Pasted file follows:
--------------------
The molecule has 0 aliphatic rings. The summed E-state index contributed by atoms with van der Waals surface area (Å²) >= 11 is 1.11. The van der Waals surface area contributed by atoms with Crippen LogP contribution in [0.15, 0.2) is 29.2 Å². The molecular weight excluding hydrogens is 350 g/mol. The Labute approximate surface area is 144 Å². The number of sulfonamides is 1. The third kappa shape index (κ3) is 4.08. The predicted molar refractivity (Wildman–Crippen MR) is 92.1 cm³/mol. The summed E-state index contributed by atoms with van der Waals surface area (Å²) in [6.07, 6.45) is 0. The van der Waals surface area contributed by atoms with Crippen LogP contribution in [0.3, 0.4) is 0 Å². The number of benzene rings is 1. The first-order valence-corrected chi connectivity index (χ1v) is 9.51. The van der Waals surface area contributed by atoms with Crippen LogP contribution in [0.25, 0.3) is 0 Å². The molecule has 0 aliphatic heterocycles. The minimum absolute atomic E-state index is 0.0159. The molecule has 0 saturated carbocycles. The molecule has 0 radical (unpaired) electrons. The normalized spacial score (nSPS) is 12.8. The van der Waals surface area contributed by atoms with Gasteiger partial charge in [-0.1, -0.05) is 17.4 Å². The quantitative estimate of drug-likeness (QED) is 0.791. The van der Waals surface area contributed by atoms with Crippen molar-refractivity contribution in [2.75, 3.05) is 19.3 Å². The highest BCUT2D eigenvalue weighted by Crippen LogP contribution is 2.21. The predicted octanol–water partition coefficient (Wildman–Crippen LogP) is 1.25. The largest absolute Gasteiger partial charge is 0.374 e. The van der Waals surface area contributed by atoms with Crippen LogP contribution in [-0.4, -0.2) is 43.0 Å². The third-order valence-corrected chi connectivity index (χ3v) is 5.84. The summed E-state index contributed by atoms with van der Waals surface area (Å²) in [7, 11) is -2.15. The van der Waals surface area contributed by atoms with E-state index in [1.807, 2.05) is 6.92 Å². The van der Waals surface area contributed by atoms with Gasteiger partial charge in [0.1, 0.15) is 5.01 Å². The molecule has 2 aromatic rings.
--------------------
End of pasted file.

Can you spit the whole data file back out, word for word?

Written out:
The molecule has 0 aliphatic rings. The summed E-state index contributed by atoms with van der Waals surface area (Å²) >= 11 is 1.11. The van der Waals surface area contributed by atoms with Crippen LogP contribution in [0.15, 0.2) is 29.2 Å². The molecular weight excluding hydrogens is 350 g/mol. The Labute approximate surface area is 144 Å². The number of sulfonamides is 1. The third kappa shape index (κ3) is 4.08. The predicted molar refractivity (Wildman–Crippen MR) is 92.1 cm³/mol. The summed E-state index contributed by atoms with van der Waals surface area (Å²) in [6.07, 6.45) is 0. The van der Waals surface area contributed by atoms with Crippen LogP contribution in [0.3, 0.4) is 0 Å². The number of benzene rings is 1. The first-order valence-corrected chi connectivity index (χ1v) is 9.51. The van der Waals surface area contributed by atoms with Crippen LogP contribution in [0.25, 0.3) is 0 Å². The molecule has 0 aliphatic heterocycles. The minimum absolute atomic E-state index is 0.0159. The molecule has 0 saturated carbocycles. The molecule has 0 radical (unpaired) electrons. The normalized spacial score (nSPS) is 12.8. The van der Waals surface area contributed by atoms with Gasteiger partial charge in [-0.1, -0.05) is 17.4 Å². The quantitative estimate of drug-likeness (QED) is 0.791. The van der Waals surface area contributed by atoms with Crippen molar-refractivity contribution in [2.75, 3.05) is 19.3 Å². The highest BCUT2D eigenvalue weighted by Crippen LogP contribution is 2.21. The predicted octanol–water partition coefficient (Wildman–Crippen LogP) is 1.25. The largest absolute Gasteiger partial charge is 0.374 e. The van der Waals surface area contributed by atoms with Crippen LogP contribution in [-0.4, -0.2) is 43.0 Å². The third-order valence-corrected chi connectivity index (χ3v) is 5.84. The summed E-state index contributed by atoms with van der Waals surface area (Å²) in [7, 11) is -2.15. The van der Waals surface area contributed by atoms with E-state index in [1.807, 2.05) is 6.92 Å². The van der Waals surface area contributed by atoms with Gasteiger partial charge in [0.1, 0.15) is 5.01 Å². The molecule has 2 aromatic rings.